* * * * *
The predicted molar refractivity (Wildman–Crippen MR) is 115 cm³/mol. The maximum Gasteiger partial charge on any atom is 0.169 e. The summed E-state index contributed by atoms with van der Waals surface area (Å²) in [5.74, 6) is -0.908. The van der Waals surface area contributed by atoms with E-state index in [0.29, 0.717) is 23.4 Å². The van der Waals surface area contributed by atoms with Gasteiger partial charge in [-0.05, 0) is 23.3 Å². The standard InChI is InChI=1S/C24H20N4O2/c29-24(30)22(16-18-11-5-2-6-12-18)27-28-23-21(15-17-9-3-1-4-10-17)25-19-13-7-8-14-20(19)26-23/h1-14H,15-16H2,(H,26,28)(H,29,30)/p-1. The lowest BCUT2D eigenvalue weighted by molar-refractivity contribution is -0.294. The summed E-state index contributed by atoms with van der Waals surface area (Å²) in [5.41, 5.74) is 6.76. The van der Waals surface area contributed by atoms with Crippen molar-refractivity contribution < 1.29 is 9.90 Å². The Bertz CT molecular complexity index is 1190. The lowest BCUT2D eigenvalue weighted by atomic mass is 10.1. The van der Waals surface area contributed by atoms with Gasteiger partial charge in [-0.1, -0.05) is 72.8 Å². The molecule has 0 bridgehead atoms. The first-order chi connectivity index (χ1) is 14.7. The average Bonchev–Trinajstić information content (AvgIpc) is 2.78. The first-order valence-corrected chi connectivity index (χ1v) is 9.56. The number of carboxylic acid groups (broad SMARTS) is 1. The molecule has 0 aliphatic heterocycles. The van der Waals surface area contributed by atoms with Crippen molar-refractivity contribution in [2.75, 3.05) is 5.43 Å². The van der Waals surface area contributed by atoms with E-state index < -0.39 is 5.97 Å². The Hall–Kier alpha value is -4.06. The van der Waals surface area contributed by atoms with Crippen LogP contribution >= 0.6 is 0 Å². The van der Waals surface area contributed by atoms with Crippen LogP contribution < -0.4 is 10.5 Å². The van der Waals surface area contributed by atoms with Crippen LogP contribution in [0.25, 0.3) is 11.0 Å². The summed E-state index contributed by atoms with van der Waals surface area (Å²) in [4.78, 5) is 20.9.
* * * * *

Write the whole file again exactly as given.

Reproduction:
The predicted molar refractivity (Wildman–Crippen MR) is 115 cm³/mol. The maximum Gasteiger partial charge on any atom is 0.169 e. The summed E-state index contributed by atoms with van der Waals surface area (Å²) in [5.74, 6) is -0.908. The van der Waals surface area contributed by atoms with E-state index in [0.29, 0.717) is 23.4 Å². The van der Waals surface area contributed by atoms with Gasteiger partial charge in [-0.05, 0) is 23.3 Å². The standard InChI is InChI=1S/C24H20N4O2/c29-24(30)22(16-18-11-5-2-6-12-18)27-28-23-21(15-17-9-3-1-4-10-17)25-19-13-7-8-14-20(19)26-23/h1-14H,15-16H2,(H,26,28)(H,29,30)/p-1. The lowest BCUT2D eigenvalue weighted by molar-refractivity contribution is -0.294. The summed E-state index contributed by atoms with van der Waals surface area (Å²) in [5.41, 5.74) is 6.76. The van der Waals surface area contributed by atoms with Crippen molar-refractivity contribution < 1.29 is 9.90 Å². The Bertz CT molecular complexity index is 1190. The lowest BCUT2D eigenvalue weighted by atomic mass is 10.1. The van der Waals surface area contributed by atoms with Gasteiger partial charge in [-0.1, -0.05) is 72.8 Å². The molecule has 0 bridgehead atoms. The first-order chi connectivity index (χ1) is 14.7. The average Bonchev–Trinajstić information content (AvgIpc) is 2.78. The first-order valence-corrected chi connectivity index (χ1v) is 9.56. The number of carboxylic acid groups (broad SMARTS) is 1. The molecule has 0 aliphatic heterocycles. The van der Waals surface area contributed by atoms with Crippen molar-refractivity contribution in [2.75, 3.05) is 5.43 Å². The van der Waals surface area contributed by atoms with E-state index < -0.39 is 5.97 Å². The Hall–Kier alpha value is -4.06. The van der Waals surface area contributed by atoms with Crippen LogP contribution >= 0.6 is 0 Å². The van der Waals surface area contributed by atoms with Crippen LogP contribution < -0.4 is 10.5 Å². The van der Waals surface area contributed by atoms with Crippen LogP contribution in [0.25, 0.3) is 11.0 Å². The summed E-state index contributed by atoms with van der Waals surface area (Å²) in [4.78, 5) is 20.9.